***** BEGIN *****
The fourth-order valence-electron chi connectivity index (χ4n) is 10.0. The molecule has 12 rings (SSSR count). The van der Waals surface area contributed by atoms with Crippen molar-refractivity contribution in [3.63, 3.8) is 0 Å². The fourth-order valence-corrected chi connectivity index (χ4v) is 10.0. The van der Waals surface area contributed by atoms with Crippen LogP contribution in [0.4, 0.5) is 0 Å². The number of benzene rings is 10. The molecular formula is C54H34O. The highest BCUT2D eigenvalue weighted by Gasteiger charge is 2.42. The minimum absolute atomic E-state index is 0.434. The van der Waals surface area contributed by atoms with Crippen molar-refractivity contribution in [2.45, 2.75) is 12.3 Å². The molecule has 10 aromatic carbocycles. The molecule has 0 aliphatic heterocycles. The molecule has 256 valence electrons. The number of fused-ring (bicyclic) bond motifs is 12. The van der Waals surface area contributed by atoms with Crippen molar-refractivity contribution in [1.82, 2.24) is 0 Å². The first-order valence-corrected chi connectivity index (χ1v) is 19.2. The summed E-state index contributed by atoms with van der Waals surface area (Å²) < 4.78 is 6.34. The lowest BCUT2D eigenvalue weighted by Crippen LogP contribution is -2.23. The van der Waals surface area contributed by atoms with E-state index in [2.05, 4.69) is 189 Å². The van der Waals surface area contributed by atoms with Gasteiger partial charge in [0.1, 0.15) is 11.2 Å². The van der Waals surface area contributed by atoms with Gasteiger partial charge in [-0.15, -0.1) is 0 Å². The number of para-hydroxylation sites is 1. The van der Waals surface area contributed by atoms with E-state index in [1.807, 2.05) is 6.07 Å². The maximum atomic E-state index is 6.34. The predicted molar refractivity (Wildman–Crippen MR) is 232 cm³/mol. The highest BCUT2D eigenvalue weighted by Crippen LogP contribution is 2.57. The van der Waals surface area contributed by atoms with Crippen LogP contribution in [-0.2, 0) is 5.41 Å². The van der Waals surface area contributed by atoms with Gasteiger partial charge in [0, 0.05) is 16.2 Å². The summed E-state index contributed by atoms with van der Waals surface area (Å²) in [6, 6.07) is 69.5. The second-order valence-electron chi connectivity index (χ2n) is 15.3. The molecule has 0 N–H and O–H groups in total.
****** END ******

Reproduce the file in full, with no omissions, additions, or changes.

The fourth-order valence-electron chi connectivity index (χ4n) is 10.0. The molecule has 12 rings (SSSR count). The van der Waals surface area contributed by atoms with Crippen molar-refractivity contribution in [3.63, 3.8) is 0 Å². The fourth-order valence-corrected chi connectivity index (χ4v) is 10.0. The van der Waals surface area contributed by atoms with Crippen LogP contribution in [0.4, 0.5) is 0 Å². The number of benzene rings is 10. The molecular formula is C54H34O. The highest BCUT2D eigenvalue weighted by Gasteiger charge is 2.42. The minimum absolute atomic E-state index is 0.434. The van der Waals surface area contributed by atoms with Crippen molar-refractivity contribution in [2.45, 2.75) is 12.3 Å². The molecule has 10 aromatic carbocycles. The molecule has 0 aliphatic heterocycles. The molecule has 256 valence electrons. The number of fused-ring (bicyclic) bond motifs is 12. The van der Waals surface area contributed by atoms with Crippen molar-refractivity contribution in [1.82, 2.24) is 0 Å². The first-order valence-corrected chi connectivity index (χ1v) is 19.2. The summed E-state index contributed by atoms with van der Waals surface area (Å²) < 4.78 is 6.34. The lowest BCUT2D eigenvalue weighted by Crippen LogP contribution is -2.23. The van der Waals surface area contributed by atoms with E-state index in [2.05, 4.69) is 189 Å². The van der Waals surface area contributed by atoms with Gasteiger partial charge in [0.1, 0.15) is 11.2 Å². The van der Waals surface area contributed by atoms with Gasteiger partial charge in [-0.15, -0.1) is 0 Å². The number of para-hydroxylation sites is 1. The van der Waals surface area contributed by atoms with E-state index in [1.807, 2.05) is 6.07 Å². The maximum atomic E-state index is 6.34. The predicted molar refractivity (Wildman–Crippen MR) is 232 cm³/mol. The highest BCUT2D eigenvalue weighted by Crippen LogP contribution is 2.57. The van der Waals surface area contributed by atoms with Crippen LogP contribution in [-0.2, 0) is 5.41 Å². The van der Waals surface area contributed by atoms with Gasteiger partial charge in [0, 0.05) is 16.2 Å². The summed E-state index contributed by atoms with van der Waals surface area (Å²) in [6, 6.07) is 69.5. The second-order valence-electron chi connectivity index (χ2n) is 15.3. The molecule has 0 N–H and O–H groups in total.